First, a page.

Protein – the recovery and muscle food

If we want to grow big muscles and aid recovery after a workout, protein will do just the job. Whilst not a great energy source, protein helps to promote muscle development and aids injury prevention.

15% of our diet should consist of protein. Good sources of protein include milk (semi skimmed or skimmed), low fat yoghurt, lean meats (chicken, beef and pork) and eggs.

Body builders eat a lot of protein, more than they should, which explains why so many of them have little energy. They eat little or no carbohydrate, however, everything they do eat is incredibly lean.

It may sound like mental torture but eating the right foods and weight training almost every day does bring its rewards especially if your goal is to tone up and improve that waist line.

My lunch handouts provide further ideas on good sources of protein.

Boost your muscles growth with salmon fillets

Fat – good fats and bad fats

Like carbohydrates, fats gets a bit of rough ride too. Not all fat is bad. There is such a thing as a ‘good’ fat. For a start without fat, we would not be able to survive! Fats keep us warm and insulates our body. It plays an important role in protecting some of our vital organs too.

30-35% of our diet should contain fat. The simple rule of thumb is to avoid Trans and Saturated fats and eat more Monounsaturated and Polyunsaturated fats.

Almond nuts are a good source of protein

Nuts, spreads and oils all contain good fats. Read our dinner and healthy snack handouts which contains more information on good quality fats.

Vitamins and Minerals

Vitamins and Minerals are found in the animal and plant foods we eat. Whilst not the greatest sources of energy, it is vital we eat them as they perform specific roles. These roles are explained in my handouts below.

Vitamins

There are two types. Water and fat-soluble vitamins. Water-based vitamins, means any excess is lost through waste (our urine) whereas fat-soluble vitamins are stored in our liver for future use.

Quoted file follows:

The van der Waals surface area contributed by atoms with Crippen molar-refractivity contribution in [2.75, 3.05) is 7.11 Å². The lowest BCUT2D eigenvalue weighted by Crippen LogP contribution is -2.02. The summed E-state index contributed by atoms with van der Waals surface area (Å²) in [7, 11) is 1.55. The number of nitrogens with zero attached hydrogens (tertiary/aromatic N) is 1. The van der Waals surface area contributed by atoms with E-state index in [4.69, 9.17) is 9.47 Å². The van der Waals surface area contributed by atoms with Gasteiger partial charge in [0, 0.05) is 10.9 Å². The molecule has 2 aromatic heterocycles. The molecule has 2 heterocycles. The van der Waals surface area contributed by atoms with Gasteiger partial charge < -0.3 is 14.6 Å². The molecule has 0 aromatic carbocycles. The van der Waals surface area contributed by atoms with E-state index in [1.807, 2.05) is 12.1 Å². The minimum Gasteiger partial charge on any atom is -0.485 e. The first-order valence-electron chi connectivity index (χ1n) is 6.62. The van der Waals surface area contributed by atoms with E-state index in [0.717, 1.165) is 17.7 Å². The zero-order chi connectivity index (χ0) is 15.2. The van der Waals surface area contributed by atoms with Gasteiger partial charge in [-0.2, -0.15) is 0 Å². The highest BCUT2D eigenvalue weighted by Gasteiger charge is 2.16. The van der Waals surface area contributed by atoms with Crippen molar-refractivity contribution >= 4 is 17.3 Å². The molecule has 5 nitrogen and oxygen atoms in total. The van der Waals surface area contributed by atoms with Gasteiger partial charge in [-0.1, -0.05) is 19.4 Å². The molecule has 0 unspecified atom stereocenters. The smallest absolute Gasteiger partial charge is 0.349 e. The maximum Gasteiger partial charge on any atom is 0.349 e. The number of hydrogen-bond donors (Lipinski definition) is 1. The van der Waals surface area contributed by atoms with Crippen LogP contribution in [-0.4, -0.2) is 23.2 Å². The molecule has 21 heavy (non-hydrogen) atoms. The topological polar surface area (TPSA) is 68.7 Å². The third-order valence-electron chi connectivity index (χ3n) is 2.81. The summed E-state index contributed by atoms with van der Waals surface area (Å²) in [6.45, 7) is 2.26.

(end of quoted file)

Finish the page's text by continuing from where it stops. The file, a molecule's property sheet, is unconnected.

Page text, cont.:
Carrots are great when mashed-up

There are ten key vitamins we need to consume. In the following handouts, I provide some narrative and food ideas to ensure we eat plenty of them.

Minerals

Minerals are not the same as vitamins. They are inorganic for a start. This means they are not affected by heat exposure or light. However, like vitamins, they play a vital role in our existence and nutrition.

Good skin, white, healthy teeth and strong bones that name but a few.

Water

Water is a nutrient. We can live without food for a week or so as long as we drink plenty of water each day. We may go to the loo a lot more but water keeps us fuller for long and keeps us hydrated.

Being hydrated keeps our temperature in check but also helps with keeping our energy levels high. It also plays a vital role in transporting oxygen from the blood cells and lubricating our joints and organs too.

Drink between 6-8 glasses of water a day

Try and reduce your cups of tea or coffee (less caffeine) and replace it with water. 6-8 cups of water each days or two litres.

As a coffee monster myself, I try to carry a water bottle around with me. That way, I always have water with me and there are no excuses if I am not filling it up regularly.

Fibre

The final nutrient is fibre. We find fibre in plant food only and there are two types. Soluble and Insoluble.

Soluble fibres help to reduce cholesterol and stop constipation. Eating plenty of cereals, fruit and vegetables will ensure you are consuming plenty of fibre. Bananas, apples, carrots and potatoes all contain this type of fibre.

Insoluble fibres do not dissolve in water unlike soluble fibres. This type of fibre keeps your bowel healthy and helps prevent digestive problems. Wholemeal bread, nuts and cereals all contain this type of fibre.

Fibre keeps you fuller for long but remember don’t go overboard on the potatoes or bread. They are carbohydrates after all and if you’re not exercising regularly you could put on weight.